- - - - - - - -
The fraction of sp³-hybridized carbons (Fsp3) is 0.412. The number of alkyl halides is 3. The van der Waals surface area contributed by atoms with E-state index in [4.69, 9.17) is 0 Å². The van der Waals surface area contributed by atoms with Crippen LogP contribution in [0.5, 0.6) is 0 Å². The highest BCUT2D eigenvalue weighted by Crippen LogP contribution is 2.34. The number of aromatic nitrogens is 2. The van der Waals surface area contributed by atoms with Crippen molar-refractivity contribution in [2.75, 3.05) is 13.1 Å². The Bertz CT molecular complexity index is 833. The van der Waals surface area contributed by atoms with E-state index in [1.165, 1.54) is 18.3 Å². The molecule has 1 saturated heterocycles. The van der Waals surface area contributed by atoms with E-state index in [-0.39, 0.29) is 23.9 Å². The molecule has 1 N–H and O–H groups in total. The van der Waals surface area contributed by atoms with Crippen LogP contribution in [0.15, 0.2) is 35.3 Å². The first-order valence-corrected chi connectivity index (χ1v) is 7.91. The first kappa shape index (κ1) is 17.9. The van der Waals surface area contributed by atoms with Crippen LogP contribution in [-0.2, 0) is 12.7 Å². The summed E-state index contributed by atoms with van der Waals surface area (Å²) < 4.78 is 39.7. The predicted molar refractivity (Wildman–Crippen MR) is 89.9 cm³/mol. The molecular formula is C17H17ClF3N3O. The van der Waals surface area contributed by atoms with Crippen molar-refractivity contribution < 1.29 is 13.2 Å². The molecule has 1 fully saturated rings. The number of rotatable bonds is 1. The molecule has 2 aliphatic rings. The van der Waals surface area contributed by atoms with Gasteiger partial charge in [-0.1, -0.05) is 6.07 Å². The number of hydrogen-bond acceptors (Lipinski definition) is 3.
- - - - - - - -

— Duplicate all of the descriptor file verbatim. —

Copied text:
The fraction of sp³-hybridized carbons (Fsp3) is 0.412. The number of alkyl halides is 3. The van der Waals surface area contributed by atoms with E-state index in [4.69, 9.17) is 0 Å². The van der Waals surface area contributed by atoms with Crippen LogP contribution in [0.5, 0.6) is 0 Å². The highest BCUT2D eigenvalue weighted by Crippen LogP contribution is 2.34. The number of aromatic nitrogens is 2. The van der Waals surface area contributed by atoms with Crippen molar-refractivity contribution in [2.75, 3.05) is 13.1 Å². The Bertz CT molecular complexity index is 833. The van der Waals surface area contributed by atoms with E-state index in [1.165, 1.54) is 18.3 Å². The molecule has 1 saturated heterocycles. The van der Waals surface area contributed by atoms with E-state index in [-0.39, 0.29) is 23.9 Å². The molecule has 1 N–H and O–H groups in total. The van der Waals surface area contributed by atoms with Crippen LogP contribution in [0.15, 0.2) is 35.3 Å². The first-order valence-corrected chi connectivity index (χ1v) is 7.91. The first kappa shape index (κ1) is 17.9. The van der Waals surface area contributed by atoms with Crippen LogP contribution in [-0.2, 0) is 12.7 Å². The summed E-state index contributed by atoms with van der Waals surface area (Å²) < 4.78 is 39.7. The predicted molar refractivity (Wildman–Crippen MR) is 89.9 cm³/mol. The molecular formula is C17H17ClF3N3O. The van der Waals surface area contributed by atoms with Crippen molar-refractivity contribution < 1.29 is 13.2 Å². The molecule has 1 fully saturated rings. The number of rotatable bonds is 1. The molecule has 2 aliphatic rings. The van der Waals surface area contributed by atoms with Gasteiger partial charge in [-0.1, -0.05) is 6.07 Å². The number of hydrogen-bond acceptors (Lipinski definition) is 3.